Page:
Assessing the Effectiveness of Mechanistic Concept Mapping in Case-Based Collaborative Learning
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CitationFischer, Krisztina. 2017. Assessing the Effectiveness of Mechanistic Concept Mapping in Case-Based Collaborative Learning. Master's thesis, Harvard Medical School.
AbstractMechanistic Concept Mapping (MCM) is a visual method of representing linkages between concepts in order to facilitate deeper understanding of physiological and pathophysiological principles while solving clinical problems. Case-based collaborative learning (CBCL) is a medium-size group approach that combines elements from team-based, problem-based and case-based learning. This study evaluates the effectiveness of MCM in CBCL at Harvard Medical School.
First year medical and dental students (n=170) were assigned into one of four learning societies. One society (n=43) was randomly selected for the “MCM” group; the students in the other three societies (n=127) were in the “Control” group. Outcomes for the “MCM” and the “Control” group were compared using student responses to pre-, post-course surveys and exam scores. A qualitative self-assessment focused on students’ perception on their learning was collected mid-course and examined using category construction and inductive approach to analysis.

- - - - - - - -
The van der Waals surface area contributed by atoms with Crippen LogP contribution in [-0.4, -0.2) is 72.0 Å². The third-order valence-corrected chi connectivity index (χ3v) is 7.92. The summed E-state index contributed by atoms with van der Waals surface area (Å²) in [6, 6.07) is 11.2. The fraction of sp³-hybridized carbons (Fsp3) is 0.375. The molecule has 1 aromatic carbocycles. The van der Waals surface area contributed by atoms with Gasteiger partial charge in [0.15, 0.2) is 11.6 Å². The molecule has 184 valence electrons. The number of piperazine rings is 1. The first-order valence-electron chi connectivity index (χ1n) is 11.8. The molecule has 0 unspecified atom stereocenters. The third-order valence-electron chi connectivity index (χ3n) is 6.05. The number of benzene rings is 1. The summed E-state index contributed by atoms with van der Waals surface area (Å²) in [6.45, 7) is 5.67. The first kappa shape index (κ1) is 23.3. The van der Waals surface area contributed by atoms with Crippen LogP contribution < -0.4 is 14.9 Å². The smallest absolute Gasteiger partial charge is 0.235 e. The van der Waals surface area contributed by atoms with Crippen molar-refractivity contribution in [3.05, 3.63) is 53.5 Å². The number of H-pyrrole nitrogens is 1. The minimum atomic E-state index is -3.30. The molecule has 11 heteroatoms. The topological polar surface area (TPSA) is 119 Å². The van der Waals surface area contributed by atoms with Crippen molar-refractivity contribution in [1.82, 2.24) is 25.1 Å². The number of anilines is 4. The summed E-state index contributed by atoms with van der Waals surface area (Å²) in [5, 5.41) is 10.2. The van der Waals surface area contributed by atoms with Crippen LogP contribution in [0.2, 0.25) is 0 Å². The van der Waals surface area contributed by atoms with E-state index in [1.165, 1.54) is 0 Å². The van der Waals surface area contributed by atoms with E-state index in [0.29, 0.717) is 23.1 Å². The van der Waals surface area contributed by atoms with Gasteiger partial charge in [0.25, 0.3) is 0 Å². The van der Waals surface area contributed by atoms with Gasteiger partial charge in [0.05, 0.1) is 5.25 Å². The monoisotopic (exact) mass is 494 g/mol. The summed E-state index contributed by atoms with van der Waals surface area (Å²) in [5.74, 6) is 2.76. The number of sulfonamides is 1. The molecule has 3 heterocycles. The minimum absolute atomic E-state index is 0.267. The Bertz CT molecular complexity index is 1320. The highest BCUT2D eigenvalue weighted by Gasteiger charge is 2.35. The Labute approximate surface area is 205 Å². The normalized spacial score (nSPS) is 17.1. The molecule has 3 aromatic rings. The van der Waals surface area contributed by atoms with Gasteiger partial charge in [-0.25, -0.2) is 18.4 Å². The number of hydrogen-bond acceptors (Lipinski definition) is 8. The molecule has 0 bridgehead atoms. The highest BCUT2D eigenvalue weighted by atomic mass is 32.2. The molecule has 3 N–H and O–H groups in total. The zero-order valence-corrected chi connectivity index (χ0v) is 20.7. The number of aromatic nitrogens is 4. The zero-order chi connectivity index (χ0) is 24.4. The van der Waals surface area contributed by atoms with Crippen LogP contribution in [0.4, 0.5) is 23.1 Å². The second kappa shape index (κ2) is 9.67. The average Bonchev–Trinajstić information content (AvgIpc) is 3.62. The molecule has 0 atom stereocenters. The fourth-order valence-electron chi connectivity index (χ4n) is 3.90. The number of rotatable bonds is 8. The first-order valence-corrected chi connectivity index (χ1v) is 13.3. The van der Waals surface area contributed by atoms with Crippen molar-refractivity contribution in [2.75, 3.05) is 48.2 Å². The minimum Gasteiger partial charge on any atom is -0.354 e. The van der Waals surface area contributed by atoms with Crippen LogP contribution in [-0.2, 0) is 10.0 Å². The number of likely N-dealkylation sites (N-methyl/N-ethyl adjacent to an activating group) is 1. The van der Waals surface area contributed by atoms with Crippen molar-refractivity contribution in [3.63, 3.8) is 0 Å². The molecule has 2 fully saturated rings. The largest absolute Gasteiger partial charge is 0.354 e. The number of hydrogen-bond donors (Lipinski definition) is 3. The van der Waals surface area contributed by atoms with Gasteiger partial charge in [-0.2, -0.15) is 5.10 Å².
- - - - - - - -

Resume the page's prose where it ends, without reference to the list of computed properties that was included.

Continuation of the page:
Overall, “MCM” students’ perceptions of their reasoning skills and teamwork was significantly (p<0.05) better than their “Control” counterparts. A trend (p=0.08) was noted in “MCM” students’ higher perceptions on their tolerance of ambiguity when compared pre- and post-course responses. The course final exam scores for “MCM” and “Control” groups were not significantly different. However, students’ scores on the first quiz in the “MCM” group tended to be higher than the “Control” group (p=0.09). Qualitative data analysis indicates that students in the “MCM” group routinely overcame team learning obstacles through strategies aimed at prioritizing collaborative inductive reasoning.
MCM is an easily applicable learning tool that can promote the students’ perceptions of critical thinking skills and teamwork in collaborative learning.
Citable link to this pagehttp://nrs.harvard.edu/urn-3:HUL.InstRepos:42077949